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Good Tidings of Great Joy!
Luke 2:8-14

Pastor Kevin Vogts
Holy Cross Lutheran Church
Dakota Dunes, South Dakota
Christmas Eve—December 24, 2009

In the Name of the Father and of the Son and of the Holy Spirit. Amen.

A few weeks ago our family enjoyed a vacation at Disney World.  The highlight was the amazing Christmas lighting display at their studios.  The “city street” backlot is decked with millions of lights flashing in sync with Christmas carols.  With the help of special effects magic, it even “snows” on cue—in Florida!

It was a beautiful display, but there was something important missing: Almost no reference to the event that started it all some 2,000 years ago, the birth of Christ.  It is easy for us also to get so wrapped up in the doing of Christmas that we forget the meaning of Christmas.  We’ve got the glitz, but no God; the lights, but no Lord; the celebration, but no Christ.

The Gospel of John describes the unbelieving people of Jesus’ generation, who did not receive him as the Savior: “He came unto his own, and his own received him not.”  That condemnation also describes us.  In a recent Gallup poll, an astounding 82% of Americans identified themselves as Christian.  But, there is a gap between what people say they believe and how they live.  The most obvious gap is that the same poll reported only about 40% of Americans actually attend worship services regularly.  “He came unto his own, and his own received him not.”

And, each of us must confess that there is often a gap in our own lives, a gap between how Christ calls us to live as his followers, and how we actually live.  As the Apostle Paul warns in Romans, “All have sinned and fall short of the glory of God. . .  the wages of sin is death.” 

Every one of us has disobeyed God’s will, and every one of us deserves God’s punishment for sin. But, even though we deserved God’s eternal punishment, God did not leave us in our sin.  He promised to send his own Son to pay for our sins, and not only ours, but for the sins of the whole world. 

Jesus himself expresses the true significance of our Christmas celebrations, the true significance of his birth into our world: “For God so loved the world that he gave his only-begotten Son, that whoever believes in him shall not perish but have eternal life.  For God did not send his Son into the world to condemn the world, but to save the world through him.  Whoever believes in him is not condemned.”

He is the very Son of God, come down to earth and made man.  By his life, death, and resurrection from the dead, he made up for your sins and reconciled you to God.  As Paul says in 2nd Corinthians, “God was in Christ reconciling the world unto himself, not counting men’s sins against them.”  The Good News is that you are reconciled to God through the birth, life, death, and resurrection of his Son.  Because of all he did for you, your sins are not counted against you. 

This evening or tomorrow, you will be giving and receiving Christmas gifts.  Those gifts remind us of the very first and greatest Christmas gift of all.  As Paul says in Romans, “The gift of God is eternal life through Jesus Christ our Lord.”  That is God’s gift to you, this Christmas, throughout your life, and throughout eternity.  Your sins are all forgiven.  You are not condemned.  God gives you the gift of eternal life through Jesus Christ your Lord.

Last week a second-grade class in Taunton, Massachusetts was told to draw a picture that reminded them of Christmas.  Most of the children drew things like candy canes, snowmen, and Santas, and there’s nothing wrong with that.  But, eight year-old Jalen Cromwell drew something different.  When asked to draw a picture of something that reminded him of Christmas, he drew a picture of Jesus, crucified on the cross.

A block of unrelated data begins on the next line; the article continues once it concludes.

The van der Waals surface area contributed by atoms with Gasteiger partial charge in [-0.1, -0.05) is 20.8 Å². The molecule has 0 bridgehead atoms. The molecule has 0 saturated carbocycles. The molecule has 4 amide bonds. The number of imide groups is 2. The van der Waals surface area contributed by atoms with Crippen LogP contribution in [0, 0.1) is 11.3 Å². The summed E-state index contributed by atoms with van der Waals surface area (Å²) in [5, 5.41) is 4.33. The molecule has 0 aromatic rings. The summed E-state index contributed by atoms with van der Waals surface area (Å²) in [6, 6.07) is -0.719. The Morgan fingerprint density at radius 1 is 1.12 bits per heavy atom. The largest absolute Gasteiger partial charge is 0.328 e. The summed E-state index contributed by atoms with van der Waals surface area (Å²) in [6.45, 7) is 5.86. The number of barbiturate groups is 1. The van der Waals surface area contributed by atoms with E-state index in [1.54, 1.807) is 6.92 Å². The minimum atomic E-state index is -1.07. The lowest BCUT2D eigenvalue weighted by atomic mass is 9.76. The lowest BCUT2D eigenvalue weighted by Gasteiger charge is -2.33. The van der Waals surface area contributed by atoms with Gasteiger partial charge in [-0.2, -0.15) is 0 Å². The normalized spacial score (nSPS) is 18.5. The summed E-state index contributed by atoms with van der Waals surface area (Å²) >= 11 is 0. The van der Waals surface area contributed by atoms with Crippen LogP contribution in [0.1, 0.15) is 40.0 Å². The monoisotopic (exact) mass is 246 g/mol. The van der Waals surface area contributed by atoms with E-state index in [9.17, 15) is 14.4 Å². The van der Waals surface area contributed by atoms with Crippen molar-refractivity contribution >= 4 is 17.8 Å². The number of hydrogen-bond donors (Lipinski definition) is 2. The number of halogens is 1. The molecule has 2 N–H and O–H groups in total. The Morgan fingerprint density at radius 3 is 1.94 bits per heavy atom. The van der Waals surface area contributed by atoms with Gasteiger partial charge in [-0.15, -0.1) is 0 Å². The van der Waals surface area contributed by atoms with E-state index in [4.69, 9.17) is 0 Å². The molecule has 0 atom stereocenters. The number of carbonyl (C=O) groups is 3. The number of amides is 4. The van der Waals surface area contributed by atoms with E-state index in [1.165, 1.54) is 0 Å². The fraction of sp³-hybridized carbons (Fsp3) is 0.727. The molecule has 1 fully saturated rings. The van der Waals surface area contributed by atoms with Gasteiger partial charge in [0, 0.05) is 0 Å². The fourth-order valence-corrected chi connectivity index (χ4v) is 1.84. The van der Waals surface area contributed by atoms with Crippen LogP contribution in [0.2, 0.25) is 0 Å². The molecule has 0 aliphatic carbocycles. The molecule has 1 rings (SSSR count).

The result was that he was suspended from school and required to undergo a psychological examination.  School officials reacted that way because they couldn’t see any connection between Christmas and Christ’s crucifixion. 

But, Jalen Cromwell is a really good little theologian.  He sees the connection between Christmas and Easter, between Christ’s birth, and his crucifixion, death, and resurrection.  The carols we are singing tonight express the connection this way: “God rest you merry, gentlemen, let nothing you dismay, remember Christ our Savior was born on Christmas Day, to save us all from Satan’s power when we were gone astray. . .  Glorious now, behold him arise, King, and God, and Sacrifice. . .  Nails, spear, shall pierce him through, the cross be borne, for me, for you.”

The birth of Jesus was the beginning of God’s plan to save the human race from sin.  The Son of God and Son of Mary grew up to live a sinless life in our place. Jesus’ birth and life would lead to his death on a cross, where as our substitute he endured God’s punishment for our sins. Finally, Jesus rose from the dead, to show that his death has paid for our sins, and that all who trust in him will also rise to eternal life.

Jesus said that he came to “give his life as a ransom for many.”  He was born in order to die, for me, for you. As Paul says in Colossians: “For in Christ all the fullness of the Deity lives in bodily form. . .  For God was pleased to have all his fullness dwell in him, and through him to reconcile to himself all things . . .  by making peace through his blood, shed on the cross.”

That’s what it’s really all about: the lights, the trees, the decorations, the gifts, the Christmas carols and nativity scenes.  We are celebrating the Good News: You are at peace with God, on account of his Son, born into our world as the Babe of Bethlehem.


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